Card Collecting as Archeology, Part 1

Featured Card: 2010 Topps Attax Champions (no #), Ryan Howard

A few weeks ago, I mentioned that one of the things that I find fascinating about collecting baseball cards is the archeological element to the hobby. Over 135 years after the first ones were produced, we still don’t know everything about all the cards that have ever been printed, and we’re discovering things about baseball cards all the time. When I first wrote that, I was discussing the 1940 Play Ball set. However, what makes that statement all the more amazing is that this happens with relatively new product as well.

Case in point: the Ryan Howard Attax card you see here. I acquired it this past weekend on a visit to The Fantastic Store, which just recently had its grand opening in nearby Chantilly, VA. (More about the trip in a future post.) While there, I saw this card on a free giveaway tables (leftovers from the grand opening), and the first thing I immediately noticed was the “Champions” along the right side of the card. I have all the Ryan Howard 201o Attax cards across Topps’s various brands, and none of them had that marking. Furthermore, when I got the card home, I compared it to all the others and found that the picture and the Attax battle numbers were also unique to this foil card. Yet, I cannot find it in the Beckett online database and the only mention I can find of it anywhere online is on CheckOutMyCards.com, which doesn’t give any useful information about the card at all. (The site currently shows Mickey Mantle and Babe Ruth cards from the set as well.)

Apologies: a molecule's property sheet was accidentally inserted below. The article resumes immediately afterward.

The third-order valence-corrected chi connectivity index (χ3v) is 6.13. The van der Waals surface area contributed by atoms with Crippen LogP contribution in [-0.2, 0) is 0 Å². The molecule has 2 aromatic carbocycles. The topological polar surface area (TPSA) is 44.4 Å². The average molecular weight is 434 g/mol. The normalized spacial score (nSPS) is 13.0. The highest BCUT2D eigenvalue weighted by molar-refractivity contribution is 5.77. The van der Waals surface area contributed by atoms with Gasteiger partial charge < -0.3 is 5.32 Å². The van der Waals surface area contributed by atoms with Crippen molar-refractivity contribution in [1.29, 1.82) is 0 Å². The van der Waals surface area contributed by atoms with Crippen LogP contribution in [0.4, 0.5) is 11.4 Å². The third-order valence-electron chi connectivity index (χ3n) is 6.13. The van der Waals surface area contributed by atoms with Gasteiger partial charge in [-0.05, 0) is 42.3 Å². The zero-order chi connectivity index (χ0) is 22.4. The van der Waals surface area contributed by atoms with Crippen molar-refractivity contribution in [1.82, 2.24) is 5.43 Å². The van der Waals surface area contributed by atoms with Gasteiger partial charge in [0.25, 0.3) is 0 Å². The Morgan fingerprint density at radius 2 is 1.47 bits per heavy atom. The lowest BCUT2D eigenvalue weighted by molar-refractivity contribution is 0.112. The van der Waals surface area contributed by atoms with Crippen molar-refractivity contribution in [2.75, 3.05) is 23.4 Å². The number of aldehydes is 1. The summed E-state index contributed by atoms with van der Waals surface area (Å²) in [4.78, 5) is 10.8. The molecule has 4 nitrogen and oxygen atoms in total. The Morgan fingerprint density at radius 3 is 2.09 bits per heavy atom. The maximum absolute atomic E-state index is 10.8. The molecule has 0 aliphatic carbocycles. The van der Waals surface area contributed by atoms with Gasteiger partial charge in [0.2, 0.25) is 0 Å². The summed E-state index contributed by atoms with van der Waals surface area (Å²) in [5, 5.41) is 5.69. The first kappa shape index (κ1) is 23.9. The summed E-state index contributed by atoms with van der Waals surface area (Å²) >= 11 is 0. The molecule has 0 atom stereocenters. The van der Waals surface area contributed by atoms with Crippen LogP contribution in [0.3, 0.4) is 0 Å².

Now, I did ask the manager of The Fantastic Store where the card come from, and he told me that he received a bunch of them at a national-level baseball card convention during the summer of 2010. I didn’t inquire further, but I assume that this was some sort of promo that Topps was distributing at that particular show. However, even knowing this did not help me find any pertinent information about it online. I suppose I could quiz him again about it on my next visit to the store, but how is it that a card that’s less than two years old isn’t better documented? I have no doubt that it’s a legitimate, authorized release — yet, if I didn’t have it in my own hands I would doubt its existence. The truly frightening thing is that this is a Topps issue, and given its current status as the only licensed manufacturer of baseball cards, there’s no reason for the paucity of information about this card.

Given that such a thing can happen with a Topps issue, it’s not too surprising what starts turning up when you looking for regional and team-issued cards. I have another one of these for a post tomorrow.

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